Additionally the floor area in front of her indicates that there is space for her to move around if she wished to.

Colour

In my final render she is wearing a pink top, pink slippers, the

wall is pink and the bottom of the bed is mainly pink. Therefore the contrast of the purple shorts and the white duvet draw ones eye to where the girl is standing as opposed to the mirror where she is reflected.

Although the purple of the shorts is present in the mirror there is no major white are reflected by the duvet therefore where she is standing has the most alternate colour present.


Texture

I gave the Clothing a very subtle Texture which isn’t exactly visible from the distance we are looking at her from, however it does make it look more interesting that just a smooth phong. Additionally I added textures to the carpet and to the walls which are noticeable and make the image look more believable.

Aditionally the various textures make the image more interesting than if I had used just one texture (such as a lambert) throughout.


Conclusion


Therefore the pose which suggests that she is a girl who believes she is a pop star is reinforced by the camera angle which suggests her feeling of power and it is further enforced by the composition which draws ones eye directly to what she us doing. Additionally the design elements ensure that the over al image is interesting and believable as it gives her space to move in, contrasting colours to draw ones eye towards her and contrasting textures which add more interest to the image.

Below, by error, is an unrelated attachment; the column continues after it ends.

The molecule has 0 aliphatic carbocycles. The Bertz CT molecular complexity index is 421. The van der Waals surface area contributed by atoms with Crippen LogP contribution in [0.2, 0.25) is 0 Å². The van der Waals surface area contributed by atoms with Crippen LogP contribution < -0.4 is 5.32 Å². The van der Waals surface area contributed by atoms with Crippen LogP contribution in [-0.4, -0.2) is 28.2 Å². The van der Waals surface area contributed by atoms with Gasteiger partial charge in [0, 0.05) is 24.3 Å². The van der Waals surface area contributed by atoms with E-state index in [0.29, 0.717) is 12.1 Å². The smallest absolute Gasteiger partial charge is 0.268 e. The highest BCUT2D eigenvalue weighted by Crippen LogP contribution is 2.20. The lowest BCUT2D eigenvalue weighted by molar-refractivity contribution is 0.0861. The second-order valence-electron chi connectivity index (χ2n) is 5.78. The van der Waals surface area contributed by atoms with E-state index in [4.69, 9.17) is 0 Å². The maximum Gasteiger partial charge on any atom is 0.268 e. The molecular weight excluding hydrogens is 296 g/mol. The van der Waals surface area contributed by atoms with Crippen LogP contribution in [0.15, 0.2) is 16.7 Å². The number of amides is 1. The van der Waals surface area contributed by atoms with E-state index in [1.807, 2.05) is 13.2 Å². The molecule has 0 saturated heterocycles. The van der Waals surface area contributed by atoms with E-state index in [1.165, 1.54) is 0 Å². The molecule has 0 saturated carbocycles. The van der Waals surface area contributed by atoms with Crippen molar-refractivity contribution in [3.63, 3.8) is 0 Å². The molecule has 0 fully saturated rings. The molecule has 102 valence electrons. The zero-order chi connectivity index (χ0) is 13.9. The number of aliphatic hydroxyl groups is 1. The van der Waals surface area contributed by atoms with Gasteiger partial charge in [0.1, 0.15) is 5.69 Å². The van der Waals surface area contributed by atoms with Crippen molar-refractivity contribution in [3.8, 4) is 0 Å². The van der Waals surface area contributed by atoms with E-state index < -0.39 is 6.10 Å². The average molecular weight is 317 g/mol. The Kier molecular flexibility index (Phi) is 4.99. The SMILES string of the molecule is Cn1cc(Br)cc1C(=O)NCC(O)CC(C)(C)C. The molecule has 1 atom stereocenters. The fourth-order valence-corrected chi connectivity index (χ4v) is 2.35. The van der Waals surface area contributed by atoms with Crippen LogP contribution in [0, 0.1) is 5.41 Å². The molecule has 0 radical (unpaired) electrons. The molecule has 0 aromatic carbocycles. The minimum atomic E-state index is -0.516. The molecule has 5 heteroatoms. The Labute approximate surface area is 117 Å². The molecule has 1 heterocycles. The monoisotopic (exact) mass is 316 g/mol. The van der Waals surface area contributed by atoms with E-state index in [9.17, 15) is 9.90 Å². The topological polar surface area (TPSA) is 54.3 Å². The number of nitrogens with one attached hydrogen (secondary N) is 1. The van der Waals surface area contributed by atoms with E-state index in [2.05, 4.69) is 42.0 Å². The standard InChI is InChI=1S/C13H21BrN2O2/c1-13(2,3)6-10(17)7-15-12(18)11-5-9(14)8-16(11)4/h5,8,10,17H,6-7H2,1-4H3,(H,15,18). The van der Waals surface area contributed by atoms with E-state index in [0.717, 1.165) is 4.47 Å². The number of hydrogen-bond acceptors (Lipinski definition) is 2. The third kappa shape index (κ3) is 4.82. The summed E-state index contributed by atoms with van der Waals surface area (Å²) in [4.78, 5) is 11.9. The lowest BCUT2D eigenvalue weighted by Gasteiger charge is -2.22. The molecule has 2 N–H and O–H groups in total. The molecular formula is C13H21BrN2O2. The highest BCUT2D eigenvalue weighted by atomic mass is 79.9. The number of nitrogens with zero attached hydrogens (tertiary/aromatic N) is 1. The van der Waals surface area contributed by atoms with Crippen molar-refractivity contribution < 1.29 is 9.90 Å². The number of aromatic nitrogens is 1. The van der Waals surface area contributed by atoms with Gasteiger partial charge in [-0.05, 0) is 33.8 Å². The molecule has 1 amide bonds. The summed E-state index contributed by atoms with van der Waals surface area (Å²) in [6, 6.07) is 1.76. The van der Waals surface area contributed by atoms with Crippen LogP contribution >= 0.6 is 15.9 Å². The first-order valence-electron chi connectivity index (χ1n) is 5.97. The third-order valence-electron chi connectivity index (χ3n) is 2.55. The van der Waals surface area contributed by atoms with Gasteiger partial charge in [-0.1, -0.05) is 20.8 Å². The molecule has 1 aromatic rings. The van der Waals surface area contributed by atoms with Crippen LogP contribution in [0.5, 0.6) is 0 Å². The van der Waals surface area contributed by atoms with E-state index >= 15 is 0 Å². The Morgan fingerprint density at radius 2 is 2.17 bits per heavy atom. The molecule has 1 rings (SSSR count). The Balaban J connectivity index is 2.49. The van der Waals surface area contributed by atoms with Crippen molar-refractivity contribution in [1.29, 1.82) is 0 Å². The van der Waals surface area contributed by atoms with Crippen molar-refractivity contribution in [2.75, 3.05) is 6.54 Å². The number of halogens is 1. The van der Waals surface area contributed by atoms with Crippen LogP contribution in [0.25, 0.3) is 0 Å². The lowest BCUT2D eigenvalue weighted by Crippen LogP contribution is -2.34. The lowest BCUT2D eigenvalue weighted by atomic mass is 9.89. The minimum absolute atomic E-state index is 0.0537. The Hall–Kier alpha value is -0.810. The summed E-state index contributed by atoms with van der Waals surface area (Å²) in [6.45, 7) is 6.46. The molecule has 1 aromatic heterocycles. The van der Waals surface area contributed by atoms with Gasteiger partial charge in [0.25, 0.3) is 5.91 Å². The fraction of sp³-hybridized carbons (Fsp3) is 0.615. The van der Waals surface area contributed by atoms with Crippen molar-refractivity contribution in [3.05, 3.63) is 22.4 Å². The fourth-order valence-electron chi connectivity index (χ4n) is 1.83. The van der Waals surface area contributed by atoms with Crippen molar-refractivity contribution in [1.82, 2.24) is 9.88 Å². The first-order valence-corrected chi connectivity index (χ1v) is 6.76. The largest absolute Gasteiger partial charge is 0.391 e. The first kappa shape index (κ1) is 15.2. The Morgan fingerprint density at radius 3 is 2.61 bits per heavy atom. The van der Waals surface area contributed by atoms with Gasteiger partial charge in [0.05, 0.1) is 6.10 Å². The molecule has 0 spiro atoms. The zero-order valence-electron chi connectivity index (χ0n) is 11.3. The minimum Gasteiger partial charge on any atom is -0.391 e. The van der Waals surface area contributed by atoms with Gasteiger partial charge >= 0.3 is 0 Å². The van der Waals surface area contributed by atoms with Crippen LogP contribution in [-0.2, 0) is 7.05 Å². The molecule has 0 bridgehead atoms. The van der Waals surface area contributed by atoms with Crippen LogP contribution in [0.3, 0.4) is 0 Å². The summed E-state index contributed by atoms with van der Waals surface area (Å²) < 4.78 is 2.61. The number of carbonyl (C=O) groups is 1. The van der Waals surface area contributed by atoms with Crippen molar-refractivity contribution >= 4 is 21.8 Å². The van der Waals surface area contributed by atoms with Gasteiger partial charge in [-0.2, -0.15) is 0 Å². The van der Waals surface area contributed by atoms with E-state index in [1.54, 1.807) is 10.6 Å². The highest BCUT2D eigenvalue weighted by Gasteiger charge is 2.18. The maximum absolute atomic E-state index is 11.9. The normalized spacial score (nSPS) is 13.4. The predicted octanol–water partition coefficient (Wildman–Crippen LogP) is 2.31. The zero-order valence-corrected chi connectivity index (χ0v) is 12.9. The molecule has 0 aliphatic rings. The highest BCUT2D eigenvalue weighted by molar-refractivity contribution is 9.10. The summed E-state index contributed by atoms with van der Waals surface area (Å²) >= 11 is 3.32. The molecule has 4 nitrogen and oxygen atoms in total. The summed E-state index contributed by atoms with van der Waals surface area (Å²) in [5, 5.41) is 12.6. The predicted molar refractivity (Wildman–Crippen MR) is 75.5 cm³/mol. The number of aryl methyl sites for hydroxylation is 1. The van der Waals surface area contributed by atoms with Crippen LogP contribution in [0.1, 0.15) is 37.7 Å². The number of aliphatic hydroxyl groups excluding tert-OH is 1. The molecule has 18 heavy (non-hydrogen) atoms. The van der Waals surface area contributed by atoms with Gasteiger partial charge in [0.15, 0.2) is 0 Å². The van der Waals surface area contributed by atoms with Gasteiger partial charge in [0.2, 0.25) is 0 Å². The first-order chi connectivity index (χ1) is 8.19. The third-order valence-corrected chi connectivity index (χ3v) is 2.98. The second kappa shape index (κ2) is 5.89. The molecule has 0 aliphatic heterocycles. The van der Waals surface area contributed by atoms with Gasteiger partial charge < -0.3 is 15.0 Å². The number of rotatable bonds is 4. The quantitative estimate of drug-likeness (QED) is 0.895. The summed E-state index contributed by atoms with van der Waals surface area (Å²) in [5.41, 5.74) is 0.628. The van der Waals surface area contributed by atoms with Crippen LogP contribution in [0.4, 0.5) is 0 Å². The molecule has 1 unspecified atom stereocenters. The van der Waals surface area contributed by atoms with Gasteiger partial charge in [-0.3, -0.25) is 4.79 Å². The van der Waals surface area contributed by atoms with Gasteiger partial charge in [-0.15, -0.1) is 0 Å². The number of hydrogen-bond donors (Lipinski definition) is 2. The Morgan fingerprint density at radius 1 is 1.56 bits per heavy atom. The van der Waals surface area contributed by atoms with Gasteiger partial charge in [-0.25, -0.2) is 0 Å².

All in all she is the focus of the composition however it is what she is doing which I have payed the most attention to when setting out.


Movie Example

(Steph Sharples)

This Image is taken from the movie Black swan. It is from a scene in the movie where Nina Sayers (Natalie Portman), has a hallucination and has a fight with herself, the black swan versus the white swan or her good self versus her bad self.

This shot is taken from a high angle which belittles Nina as she struggles to fight with herself. It emphasizes the fact that she is helpless. As previously mentioned the fight takes place between the ‘black swan’ and the ‘white swan’ therefore the room is also split into black and white, on the right hand side is Nina’s beautiful white dressing table (Nina was told that she was too good to play the black swan in Swan Lake). And on the left hand side is a dark dingy looking chair, which would represent the black swan and dark side of Nina. However the fight is taking place almost directly in the middle of the room, emphasizing how she is caught between her innocent side and her dark side.